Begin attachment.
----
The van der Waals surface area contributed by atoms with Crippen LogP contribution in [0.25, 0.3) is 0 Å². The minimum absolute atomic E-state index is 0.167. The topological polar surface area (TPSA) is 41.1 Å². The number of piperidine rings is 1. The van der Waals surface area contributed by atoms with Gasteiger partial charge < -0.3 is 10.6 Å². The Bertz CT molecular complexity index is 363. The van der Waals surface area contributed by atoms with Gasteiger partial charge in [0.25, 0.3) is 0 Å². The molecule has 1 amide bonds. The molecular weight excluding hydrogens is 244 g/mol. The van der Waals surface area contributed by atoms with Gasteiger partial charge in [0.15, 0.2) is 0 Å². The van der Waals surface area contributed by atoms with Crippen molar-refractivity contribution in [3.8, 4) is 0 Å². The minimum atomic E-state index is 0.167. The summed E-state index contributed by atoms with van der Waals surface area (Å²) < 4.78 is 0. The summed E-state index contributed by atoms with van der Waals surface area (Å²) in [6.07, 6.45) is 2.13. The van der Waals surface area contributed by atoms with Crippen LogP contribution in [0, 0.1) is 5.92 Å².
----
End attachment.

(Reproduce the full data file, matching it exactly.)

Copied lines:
The van der Waals surface area contributed by atoms with Crippen LogP contribution in [0.25, 0.3) is 0 Å². The minimum absolute atomic E-state index is 0.167. The topological polar surface area (TPSA) is 41.1 Å². The number of piperidine rings is 1. The van der Waals surface area contributed by atoms with Gasteiger partial charge < -0.3 is 10.6 Å². The Bertz CT molecular complexity index is 363. The van der Waals surface area contributed by atoms with Gasteiger partial charge in [0.25, 0.3) is 0 Å². The molecule has 1 amide bonds. The molecular weight excluding hydrogens is 244 g/mol. The van der Waals surface area contributed by atoms with Gasteiger partial charge in [0.15, 0.2) is 0 Å². The van der Waals surface area contributed by atoms with Crippen molar-refractivity contribution in [3.8, 4) is 0 Å². The minimum atomic E-state index is 0.167. The summed E-state index contributed by atoms with van der Waals surface area (Å²) < 4.78 is 0. The summed E-state index contributed by atoms with van der Waals surface area (Å²) in [6.07, 6.45) is 2.13. The van der Waals surface area contributed by atoms with Crippen LogP contribution in [0, 0.1) is 5.92 Å².